And after a year or so the queer monstrous grub things in the field before the blacksmith's grew so big and developed into such frightful skipjacks and cockchafers—motor cockchafers the boys called them—that they drove Lady Wondershoot abroad.
But soon the Food was to enter upon a new phase of its work in him. In spite of the simple instructions of the Vicar—instructions intended to round off the modest natural life befitting a giant peasant, in the most complete and final manner—he began to ask questions, to inquire into things, to think. As he grew from boyhood to adolescence it became increasingly evident that his mind had processes of its own—out of the Vicar's control. The Vicar did his best to ignore this distressing phenomenon, but still—he could feel it there.
The young giant's material for thought lay about him. Quite involuntarily, with his spacious views, his constant overlooking of things, he must have seen a good deal of human life, and as it grew clearer to him that he too, save for this clumsy greatness of his, was also human, he must have come to realise more and more just how much was shut against him by his melancholy distinction. The sociable hum of the school, the mystery of religion that was partaken in such finery, and which exhaled so sweet a strain of melody, the jovial chorusing from the Inn, the warmly glowing rooms, candle-lit and fire-lit, into which he peered out of the darkness, or again the shouting excitement, the vigour of flannelled exercise upon some imperfectly understood issue that centred about the cricket-field—all these things must have cried aloud to his companionable heart. It would seem that as his adolescence crept upon him, he began to take a very considerable interest in the proceedings of lovers, in those preferences and pairings, those close intimacies that are so cardinal in life.
One Sunday, just about that hour when the stars and the bats and the passions of rural life come out, there chanced to be a young couple "kissing each other a bit" in Love Lane, the deep hedged lane that runs out back towards the Upper Lodge. They were giving their little emotions play, as secure in the warm still twilight as any lovers could be. The only conceivable interruption they thought possible must come pacing visibly up the lane; the twelve-foot hedge towards the silent Downs seemed to them an absolute guarantee.
Then suddenly—incredibly—they were lifted and drawn apart.
They discovered themselves held up, each with a finger and thumb under the armpits, and with the perplexed brown eyes of young Caddles scanning their warm flushed faces. They were naturally dumb with the emotions of their situation.
"Why do you like doing that?" asked young Caddles.
I gather the embarrassment continued until the swain remembering his manhood, vehemently, with loud shouts, threats, and virile blasphemies, such as became the occasion, bade young Caddles under penalties put them down. Whereupon young Caddles, remembering his manners, did put them down politely and very carefully, and conveniently near for a resumption of their embraces, and having hesitated above them for a while, vanished again into the twilight …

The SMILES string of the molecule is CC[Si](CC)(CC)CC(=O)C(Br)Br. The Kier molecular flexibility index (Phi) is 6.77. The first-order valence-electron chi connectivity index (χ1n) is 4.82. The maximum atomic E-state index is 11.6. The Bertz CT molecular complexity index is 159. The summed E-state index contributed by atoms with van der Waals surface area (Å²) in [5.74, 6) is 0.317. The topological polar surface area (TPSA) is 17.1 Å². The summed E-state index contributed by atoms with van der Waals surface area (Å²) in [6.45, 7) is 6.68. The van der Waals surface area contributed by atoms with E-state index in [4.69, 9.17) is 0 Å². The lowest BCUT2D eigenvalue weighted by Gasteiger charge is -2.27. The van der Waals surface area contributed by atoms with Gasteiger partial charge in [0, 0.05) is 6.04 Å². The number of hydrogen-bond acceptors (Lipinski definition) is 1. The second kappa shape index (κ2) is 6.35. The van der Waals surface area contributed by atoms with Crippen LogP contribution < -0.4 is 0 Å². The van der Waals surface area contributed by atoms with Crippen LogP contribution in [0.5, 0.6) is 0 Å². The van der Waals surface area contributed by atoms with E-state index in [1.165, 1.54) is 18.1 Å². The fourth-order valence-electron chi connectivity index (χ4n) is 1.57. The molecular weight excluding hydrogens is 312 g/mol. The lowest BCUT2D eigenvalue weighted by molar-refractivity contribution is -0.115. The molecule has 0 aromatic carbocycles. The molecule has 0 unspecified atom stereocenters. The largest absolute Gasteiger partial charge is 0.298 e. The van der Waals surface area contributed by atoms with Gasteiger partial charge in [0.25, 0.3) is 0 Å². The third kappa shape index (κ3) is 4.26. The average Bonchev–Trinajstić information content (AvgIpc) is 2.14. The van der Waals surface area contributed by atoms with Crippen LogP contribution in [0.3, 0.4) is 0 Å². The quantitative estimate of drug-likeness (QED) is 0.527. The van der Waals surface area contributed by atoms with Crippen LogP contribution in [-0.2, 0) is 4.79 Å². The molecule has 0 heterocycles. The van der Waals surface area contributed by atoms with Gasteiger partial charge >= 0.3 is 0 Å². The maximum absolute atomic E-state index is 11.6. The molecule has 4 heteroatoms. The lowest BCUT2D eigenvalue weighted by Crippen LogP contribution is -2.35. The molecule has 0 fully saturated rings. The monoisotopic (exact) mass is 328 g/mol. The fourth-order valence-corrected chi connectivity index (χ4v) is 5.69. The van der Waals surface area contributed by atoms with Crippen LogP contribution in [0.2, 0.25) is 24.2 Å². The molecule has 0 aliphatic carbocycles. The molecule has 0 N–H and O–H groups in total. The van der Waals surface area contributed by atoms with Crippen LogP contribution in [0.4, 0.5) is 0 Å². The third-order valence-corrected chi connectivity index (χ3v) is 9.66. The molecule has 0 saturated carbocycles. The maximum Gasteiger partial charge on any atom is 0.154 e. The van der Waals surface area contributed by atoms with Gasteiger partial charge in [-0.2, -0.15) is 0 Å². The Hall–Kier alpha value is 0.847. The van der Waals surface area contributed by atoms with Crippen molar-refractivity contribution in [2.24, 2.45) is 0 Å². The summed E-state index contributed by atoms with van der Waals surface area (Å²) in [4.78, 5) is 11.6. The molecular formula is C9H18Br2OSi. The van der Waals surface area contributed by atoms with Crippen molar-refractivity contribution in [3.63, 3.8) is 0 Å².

"But I felt precious silly," the swain confided to me. "We couldn't 'ardly look at one another—bein' caught like that.
"Kissing we was—you know.
"And the cur'ous thing is, she blamed it all on to me," said the swain.
"Flew out something outrageous, and wouldn't 'ardly speak to me all the way 'ome…."
The giant was embarking upon investigations, there could be no doubt. His mind, it became manifest, was throwing up questions. He put them to few people as yet, but they troubled him. His mother, one gathers, sometimes came in for cross-examination.
He used to come into the yard behind his mother's cottage, and, after a careful inspection of the ground for hens and chicks, he would sit down slowly with his back against the barn. In a minute the chicks, who liked him, would be pecking all over him at the mossy chalk-mud in the seams of his clothing, and if it was blowing up for wet, Mrs. Caddles' kitten, who never lost her confidence in him, would assume a sinuous form and start scampering into the cottage, up to the kitchen fender, round, out, up his leg, up his body, right up to his shoulder, meditative moment, and then scat! back again, and so on. Sometimes she would stick her claws in his face out of sheer gaiety of heart, but he never dared to touch her because of the uncertain weight of his hand upon a creature so frail. Besides, he rather liked to be tickled. And after a time he would put some clumsy questions to his mother.
"Mother," he would say, "if it's good to work, why doesn't every one work?"
His mother would look up at him and answer, "It's good for the likes of us."
He would meditate, "Why?"
And going unanswered, "What's work for, mother? Why do I cut chalk and you wash clothes, day after day, while Lady Wondershoot goes about in her carriage, mother, and travels off to those beautiful foreign countries you and I mustn't see, mother?"
"She's a lady," said Mrs. Caddles.
"Oh," said young Caddles, and meditated profoundly.
"If there wasn't gentlefolks to make work for us to do," said Mrs. Caddles, "how should we poor people get a living?" This had to be digested.
"Mother," he tried again; "if there wasn't any gentlefolks, wouldn't things belong to people like me and you, and if they did—"
"Lord sakes and drat the Boy!" Mrs. Caddles would say—she had with the help of a good memory become quite a florid and vigorous individuality since Mrs. Skinner died. "Since your poor dear grandma was took, there's no abiding you. Don't you arst no questions and you won't be told no lies. If once I was to start out answerin' you serious, y'r father 'd 'ave to go' and arst some one else for 'is supper—let alone finishing the washin'."
"All right, mother," he would say, after a wondering stare at her. "I didn't mean to worry."